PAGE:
Where do I start? Well, with the mullet, i suppose. I went to the Broadwater with Duncan, only to discover that i had taken an empty rod-tube! So, i was a spectator. My mate, Tommy, was also there (he is ALWAYS there), and I watched as he and Dunc covered hundreds of mullet with every conceivable fly. As on Dunc's previous visit, they were touching fish continually, and sometimes hooking one, but despite the occasional follow, the mullet were not taking the flies. I went again a day or two later, taking a light spinning rod, some tiny Mepps and Droppen spoons, and worms. i had exactly the same experience with baited and unbaited spoons, touching fish continually, but never actually hooking one, and never having a genuine take. So I'll leave them alone for a while!
Following the rotten auction results mentioned in my last post, Trout and Salmon Magazine asked me to do an article on book prices. Initially I refused, but on reflection I decided that it would not do any harm to write about individual authors and their books, together with a price guide. So here is what I came up with - It is good discipline to have to fit everything into a half-page:
Pondering on who to discuss next, I delved into Richard Waddington's books on salmon earlier this week. The British Library Catalogue says that Waddington was also the author of Teach Yourself Fishing by "Tom Rodway." I had my doubts about this, as Waddington was a wealthy toff, an expert on salmon and grouse, but hardly interested in the bream and pike that occupied Rodway. Anyway, to make my point I compared the two author's writing on salmon, and one point of difference was that Waddington always insisted on playing a salmon until it was on its side, then hand-tailing it; whereas the only method of landing a salmon mentioned by Rodway was the gaff.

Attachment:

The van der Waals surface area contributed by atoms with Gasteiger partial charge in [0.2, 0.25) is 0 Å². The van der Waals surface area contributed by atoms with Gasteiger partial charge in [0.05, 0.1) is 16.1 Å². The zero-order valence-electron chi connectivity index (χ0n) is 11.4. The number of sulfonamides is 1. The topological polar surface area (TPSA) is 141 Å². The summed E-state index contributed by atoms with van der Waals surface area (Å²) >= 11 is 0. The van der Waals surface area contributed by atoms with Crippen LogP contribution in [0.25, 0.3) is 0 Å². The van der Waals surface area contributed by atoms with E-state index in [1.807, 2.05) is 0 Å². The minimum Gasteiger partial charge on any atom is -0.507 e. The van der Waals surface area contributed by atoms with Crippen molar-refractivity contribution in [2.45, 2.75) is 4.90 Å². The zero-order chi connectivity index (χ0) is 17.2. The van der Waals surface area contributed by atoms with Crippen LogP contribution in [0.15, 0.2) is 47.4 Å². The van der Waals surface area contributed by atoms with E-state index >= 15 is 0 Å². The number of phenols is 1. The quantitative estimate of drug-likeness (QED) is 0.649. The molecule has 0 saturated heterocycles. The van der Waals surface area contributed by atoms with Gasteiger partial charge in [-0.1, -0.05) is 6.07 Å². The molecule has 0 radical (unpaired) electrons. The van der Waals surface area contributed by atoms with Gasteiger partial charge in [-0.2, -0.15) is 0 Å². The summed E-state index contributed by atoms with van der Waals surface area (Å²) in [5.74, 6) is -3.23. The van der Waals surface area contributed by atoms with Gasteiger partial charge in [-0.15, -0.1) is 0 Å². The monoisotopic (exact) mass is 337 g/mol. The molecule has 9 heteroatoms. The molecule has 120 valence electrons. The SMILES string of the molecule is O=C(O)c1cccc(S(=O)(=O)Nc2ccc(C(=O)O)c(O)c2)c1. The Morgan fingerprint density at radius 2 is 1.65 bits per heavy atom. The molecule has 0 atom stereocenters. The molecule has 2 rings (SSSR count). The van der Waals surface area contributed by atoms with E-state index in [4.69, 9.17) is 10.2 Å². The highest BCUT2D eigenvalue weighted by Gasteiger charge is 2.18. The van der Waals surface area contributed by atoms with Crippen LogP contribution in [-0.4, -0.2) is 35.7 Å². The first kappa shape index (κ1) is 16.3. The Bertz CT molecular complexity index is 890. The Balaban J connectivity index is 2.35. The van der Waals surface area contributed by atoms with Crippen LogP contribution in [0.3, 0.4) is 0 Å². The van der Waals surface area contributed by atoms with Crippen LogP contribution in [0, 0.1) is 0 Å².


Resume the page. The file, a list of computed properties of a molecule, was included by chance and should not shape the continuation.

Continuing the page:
There is a point to all this! We have had a drizzly week and the river, while remaining clear, has livened up a little. Determined to have a cast, but still troubled with my shoulder, this afternoon I decided to take my everyday trout rod (5-weight with a floating line, 6lb leader) to look for a sewin. I fished a team of three flies for an hour, catching about twenty yellow-fins but nary a sea-trout. Then, at the tail of the second pool, as I was about to pack up, a salmon took my middle dropper, right under the rod-tip. I was on a fairly high bank, without a landing net, but the fish had plenty of room to run, and there were few snags (apart from the other two flies on the cast!) Waddington's words rang in my ears - "Once the fish is on its side it is beaten and easy to tail by hand." Well, of course, he was quite right, and it was. A nice 8lb fish, not very fresh but still a salmon! On a #12 fly - I suppose you might call it a pearly-bodied Wickhams spider.
No trout fishing at all, though I did winkle out a 3lb sea-trout on a Rapala on a small flood a few days ago. It is turning out to be a mushroom year - every time I venture out I come home with something. We've had a good lot of field mushrooms this year - so many that I have invested in a dehydrator - the first batch of mushrooms and tomatoes went in this evening.